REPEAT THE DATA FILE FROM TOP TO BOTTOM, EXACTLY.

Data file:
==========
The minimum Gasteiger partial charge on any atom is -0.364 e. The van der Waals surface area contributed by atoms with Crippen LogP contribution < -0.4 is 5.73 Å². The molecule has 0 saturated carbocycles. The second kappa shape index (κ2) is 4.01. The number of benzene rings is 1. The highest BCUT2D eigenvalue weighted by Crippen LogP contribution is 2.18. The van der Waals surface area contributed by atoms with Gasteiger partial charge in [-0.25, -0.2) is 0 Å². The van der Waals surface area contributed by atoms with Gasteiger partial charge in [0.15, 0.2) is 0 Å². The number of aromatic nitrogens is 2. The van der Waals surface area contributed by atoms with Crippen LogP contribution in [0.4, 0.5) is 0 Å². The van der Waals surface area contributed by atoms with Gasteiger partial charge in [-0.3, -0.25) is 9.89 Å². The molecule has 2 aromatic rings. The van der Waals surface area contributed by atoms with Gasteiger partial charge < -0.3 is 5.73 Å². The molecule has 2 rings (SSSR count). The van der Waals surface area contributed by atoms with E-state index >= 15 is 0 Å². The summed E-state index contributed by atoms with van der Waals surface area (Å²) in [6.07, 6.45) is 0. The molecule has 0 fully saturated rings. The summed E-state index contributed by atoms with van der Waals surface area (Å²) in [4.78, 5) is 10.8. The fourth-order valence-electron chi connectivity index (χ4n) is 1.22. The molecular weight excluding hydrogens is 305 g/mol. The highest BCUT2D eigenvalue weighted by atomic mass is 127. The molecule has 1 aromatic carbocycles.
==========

The minimum Gasteiger partial charge on any atom is -0.364 e. The van der Waals surface area contributed by atoms with Crippen LogP contribution < -0.4 is 5.73 Å². The molecule has 0 saturated carbocycles. The second kappa shape index (κ2) is 4.01. The number of benzene rings is 1. The highest BCUT2D eigenvalue weighted by Crippen LogP contribution is 2.18. The van der Waals surface area contributed by atoms with Gasteiger partial charge in [-0.25, -0.2) is 0 Å². The van der Waals surface area contributed by atoms with Gasteiger partial charge in [0.15, 0.2) is 0 Å². The number of aromatic nitrogens is 2. The van der Waals surface area contributed by atoms with Crippen LogP contribution in [0.4, 0.5) is 0 Å². The van der Waals surface area contributed by atoms with Gasteiger partial charge in [-0.3, -0.25) is 9.89 Å². The molecule has 2 aromatic rings. The van der Waals surface area contributed by atoms with Gasteiger partial charge < -0.3 is 5.73 Å². The molecule has 2 rings (SSSR count). The van der Waals surface area contributed by atoms with E-state index >= 15 is 0 Å². The summed E-state index contributed by atoms with van der Waals surface area (Å²) in [6.07, 6.45) is 0. The molecule has 0 fully saturated rings. The summed E-state index contributed by atoms with van der Waals surface area (Å²) in [4.78, 5) is 10.8. The fourth-order valence-electron chi connectivity index (χ4n) is 1.22. The molecular weight excluding hydrogens is 305 g/mol. The highest BCUT2D eigenvalue weighted by atomic mass is 127. The molecule has 1 aromatic carbocycles.